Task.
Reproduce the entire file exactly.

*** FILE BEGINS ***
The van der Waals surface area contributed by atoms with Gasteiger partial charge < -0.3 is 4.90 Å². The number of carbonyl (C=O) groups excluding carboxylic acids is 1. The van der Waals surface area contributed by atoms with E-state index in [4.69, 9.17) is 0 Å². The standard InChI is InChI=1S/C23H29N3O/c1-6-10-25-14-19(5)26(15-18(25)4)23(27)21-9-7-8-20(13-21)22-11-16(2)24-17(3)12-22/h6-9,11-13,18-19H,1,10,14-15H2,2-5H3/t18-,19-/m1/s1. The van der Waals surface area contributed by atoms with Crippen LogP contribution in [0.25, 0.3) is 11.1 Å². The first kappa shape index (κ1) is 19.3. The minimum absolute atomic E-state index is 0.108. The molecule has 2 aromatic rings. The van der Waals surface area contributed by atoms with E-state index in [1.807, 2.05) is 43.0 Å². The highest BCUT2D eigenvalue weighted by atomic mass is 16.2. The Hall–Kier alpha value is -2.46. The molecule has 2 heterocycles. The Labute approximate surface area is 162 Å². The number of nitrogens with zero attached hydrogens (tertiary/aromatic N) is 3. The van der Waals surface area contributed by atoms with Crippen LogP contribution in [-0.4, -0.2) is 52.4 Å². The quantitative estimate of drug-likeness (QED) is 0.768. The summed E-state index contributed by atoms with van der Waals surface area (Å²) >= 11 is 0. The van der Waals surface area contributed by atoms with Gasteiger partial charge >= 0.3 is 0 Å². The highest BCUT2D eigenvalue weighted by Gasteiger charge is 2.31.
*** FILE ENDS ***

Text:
The van der Waals surface area contributed by atoms with Gasteiger partial charge < -0.3 is 4.90 Å². The number of carbonyl (C=O) groups excluding carboxylic acids is 1. The van der Waals surface area contributed by atoms with E-state index in [4.69, 9.17) is 0 Å². The standard InChI is InChI=1S/C23H29N3O/c1-6-10-25-14-19(5)26(15-18(25)4)23(27)21-9-7-8-20(13-21)22-11-16(2)24-17(3)12-22/h6-9,11-13,18-19H,1,10,14-15H2,2-5H3/t18-,19-/m1/s1. The van der Waals surface area contributed by atoms with Crippen LogP contribution in [0.25, 0.3) is 11.1 Å². The first kappa shape index (κ1) is 19.3. The minimum absolute atomic E-state index is 0.108. The molecule has 2 aromatic rings. The van der Waals surface area contributed by atoms with E-state index in [1.807, 2.05) is 43.0 Å². The highest BCUT2D eigenvalue weighted by atomic mass is 16.2. The Hall–Kier alpha value is -2.46. The molecule has 2 heterocycles. The Labute approximate surface area is 162 Å². The number of nitrogens with zero attached hydrogens (tertiary/aromatic N) is 3. The van der Waals surface area contributed by atoms with Crippen LogP contribution in [-0.4, -0.2) is 52.4 Å². The quantitative estimate of drug-likeness (QED) is 0.768. The summed E-state index contributed by atoms with van der Waals surface area (Å²) >= 11 is 0. The van der Waals surface area contributed by atoms with Gasteiger partial charge >= 0.3 is 0 Å². The highest BCUT2D eigenvalue weighted by Gasteiger charge is 2.31.